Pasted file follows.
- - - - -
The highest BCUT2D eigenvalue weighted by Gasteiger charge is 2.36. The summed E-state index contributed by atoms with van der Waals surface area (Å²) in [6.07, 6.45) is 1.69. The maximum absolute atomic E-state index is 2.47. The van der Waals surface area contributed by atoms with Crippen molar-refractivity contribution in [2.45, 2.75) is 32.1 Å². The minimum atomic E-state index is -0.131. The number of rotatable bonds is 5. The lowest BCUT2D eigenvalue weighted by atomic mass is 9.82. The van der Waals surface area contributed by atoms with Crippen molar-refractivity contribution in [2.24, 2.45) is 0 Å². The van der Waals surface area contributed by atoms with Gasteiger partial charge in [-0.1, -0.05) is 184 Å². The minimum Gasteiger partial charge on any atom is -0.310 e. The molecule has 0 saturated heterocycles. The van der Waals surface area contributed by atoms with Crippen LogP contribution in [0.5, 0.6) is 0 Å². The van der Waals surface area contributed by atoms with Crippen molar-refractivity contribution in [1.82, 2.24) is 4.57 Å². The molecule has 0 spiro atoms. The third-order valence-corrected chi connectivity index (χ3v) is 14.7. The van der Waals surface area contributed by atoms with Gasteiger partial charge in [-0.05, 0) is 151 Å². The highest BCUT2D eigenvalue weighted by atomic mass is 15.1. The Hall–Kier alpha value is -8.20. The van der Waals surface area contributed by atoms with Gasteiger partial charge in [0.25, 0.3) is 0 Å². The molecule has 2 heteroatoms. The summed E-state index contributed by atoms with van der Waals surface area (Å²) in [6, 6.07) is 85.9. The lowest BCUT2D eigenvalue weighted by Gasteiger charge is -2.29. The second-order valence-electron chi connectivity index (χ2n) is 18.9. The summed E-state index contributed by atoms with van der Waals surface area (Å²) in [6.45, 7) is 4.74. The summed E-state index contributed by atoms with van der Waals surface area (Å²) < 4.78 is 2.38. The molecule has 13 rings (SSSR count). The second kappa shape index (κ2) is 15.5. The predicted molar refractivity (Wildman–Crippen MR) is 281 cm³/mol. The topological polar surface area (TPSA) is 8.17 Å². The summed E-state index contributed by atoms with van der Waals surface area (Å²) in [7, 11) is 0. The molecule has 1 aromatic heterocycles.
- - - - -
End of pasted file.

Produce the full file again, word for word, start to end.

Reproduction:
The highest BCUT2D eigenvalue weighted by Gasteiger charge is 2.36. The summed E-state index contributed by atoms with van der Waals surface area (Å²) in [6.07, 6.45) is 1.69. The maximum absolute atomic E-state index is 2.47. The van der Waals surface area contributed by atoms with Crippen molar-refractivity contribution in [2.45, 2.75) is 32.1 Å². The minimum atomic E-state index is -0.131. The number of rotatable bonds is 5. The lowest BCUT2D eigenvalue weighted by atomic mass is 9.82. The van der Waals surface area contributed by atoms with Crippen molar-refractivity contribution in [2.24, 2.45) is 0 Å². The van der Waals surface area contributed by atoms with Gasteiger partial charge in [-0.1, -0.05) is 184 Å². The minimum Gasteiger partial charge on any atom is -0.310 e. The molecule has 0 saturated heterocycles. The van der Waals surface area contributed by atoms with Crippen LogP contribution in [0.5, 0.6) is 0 Å². The van der Waals surface area contributed by atoms with Crippen molar-refractivity contribution in [1.82, 2.24) is 4.57 Å². The molecule has 0 spiro atoms. The third-order valence-corrected chi connectivity index (χ3v) is 14.7. The van der Waals surface area contributed by atoms with Gasteiger partial charge in [-0.05, 0) is 151 Å². The highest BCUT2D eigenvalue weighted by atomic mass is 15.1. The Hall–Kier alpha value is -8.20. The van der Waals surface area contributed by atoms with Gasteiger partial charge in [0.25, 0.3) is 0 Å². The molecule has 2 heteroatoms. The summed E-state index contributed by atoms with van der Waals surface area (Å²) in [6, 6.07) is 85.9. The lowest BCUT2D eigenvalue weighted by Gasteiger charge is -2.29. The second-order valence-electron chi connectivity index (χ2n) is 18.9. The summed E-state index contributed by atoms with van der Waals surface area (Å²) in [6.45, 7) is 4.74. The summed E-state index contributed by atoms with van der Waals surface area (Å²) < 4.78 is 2.38. The molecule has 13 rings (SSSR count). The second kappa shape index (κ2) is 15.5. The predicted molar refractivity (Wildman–Crippen MR) is 281 cm³/mol. The topological polar surface area (TPSA) is 8.17 Å². The summed E-state index contributed by atoms with van der Waals surface area (Å²) in [7, 11) is 0. The molecule has 1 aromatic heterocycles.